The Second Specimen of Kernowite Mineral in History Found in the UK

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British geologists have unearthed a new sample of kernowite, an extremely rare mineral that was first collected somewhere in Cornwall county over three hundred years ago. The only known specimen of kernowite is in London’s Natural History Museum, and a second sample remained elusive for centuries even though professional and amateur geologists tried hard to locate one.

The reason why kernowite is so rare is that its formation requires very special conditions. Rocks close to the surface of the Earth have their chemical elements mobilized by circulating water, and these elements find a secondary, previously crystallized rock where they migrate to. There, the elements re-combine and create the kernowite, a secondary mineral.

Still, kernowite isn’t considered the unification of two crystals, because it has a unique crystallographic structure. It is very similar to liroconite, as it’s also a complex arsenate mineral, but instead of aluminum, it contains iron, which is what gives it its distinctive green color.

Because kernowite is fragile and prone to erosion, it must be retrieved within a relatively short period of time after its formation, otherwise, it’s lost forever. This makes finding a specimen even harder and adds even more to its value.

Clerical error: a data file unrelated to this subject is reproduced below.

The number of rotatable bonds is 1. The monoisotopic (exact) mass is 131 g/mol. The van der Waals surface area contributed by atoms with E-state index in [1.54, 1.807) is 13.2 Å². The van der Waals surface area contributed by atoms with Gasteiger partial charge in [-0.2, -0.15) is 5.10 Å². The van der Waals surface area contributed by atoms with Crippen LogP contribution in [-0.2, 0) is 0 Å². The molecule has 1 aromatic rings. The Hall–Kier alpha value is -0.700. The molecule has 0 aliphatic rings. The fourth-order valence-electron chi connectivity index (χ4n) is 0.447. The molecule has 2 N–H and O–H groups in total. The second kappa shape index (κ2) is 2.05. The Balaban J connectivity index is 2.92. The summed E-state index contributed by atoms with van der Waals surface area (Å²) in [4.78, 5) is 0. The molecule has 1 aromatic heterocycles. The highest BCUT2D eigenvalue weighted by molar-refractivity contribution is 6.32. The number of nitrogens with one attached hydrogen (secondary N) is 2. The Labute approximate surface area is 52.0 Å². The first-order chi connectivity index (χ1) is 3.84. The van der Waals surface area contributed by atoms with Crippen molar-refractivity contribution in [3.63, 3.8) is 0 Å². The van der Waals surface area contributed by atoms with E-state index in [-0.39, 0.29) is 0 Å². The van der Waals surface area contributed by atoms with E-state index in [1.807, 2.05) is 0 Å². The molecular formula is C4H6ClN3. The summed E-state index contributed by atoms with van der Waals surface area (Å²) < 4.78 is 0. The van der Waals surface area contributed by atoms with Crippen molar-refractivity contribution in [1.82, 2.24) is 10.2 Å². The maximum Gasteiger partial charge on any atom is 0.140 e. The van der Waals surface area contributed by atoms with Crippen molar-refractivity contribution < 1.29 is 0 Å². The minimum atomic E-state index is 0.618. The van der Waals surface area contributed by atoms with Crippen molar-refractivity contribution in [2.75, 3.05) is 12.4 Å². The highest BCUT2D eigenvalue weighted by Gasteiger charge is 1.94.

In this case, the value is purely scientific as kernowite doesn’t have any applications. Obviously, the National History Museum specimen could not be used for analysis, so this is an amazing new opportunity for mineralogists to look into the rare stone.

And as for where that second specimen was found, it was Cornwall again. The team that dug it out was looking for liroconite, which is prevalent in the area. They say they tend to find a new mineral there every three to four years on average, but this may as well never be found again. That’s how scarce it is and how unlikely it is to find one while it’s still in one piece.

Image by monicore from Pixabay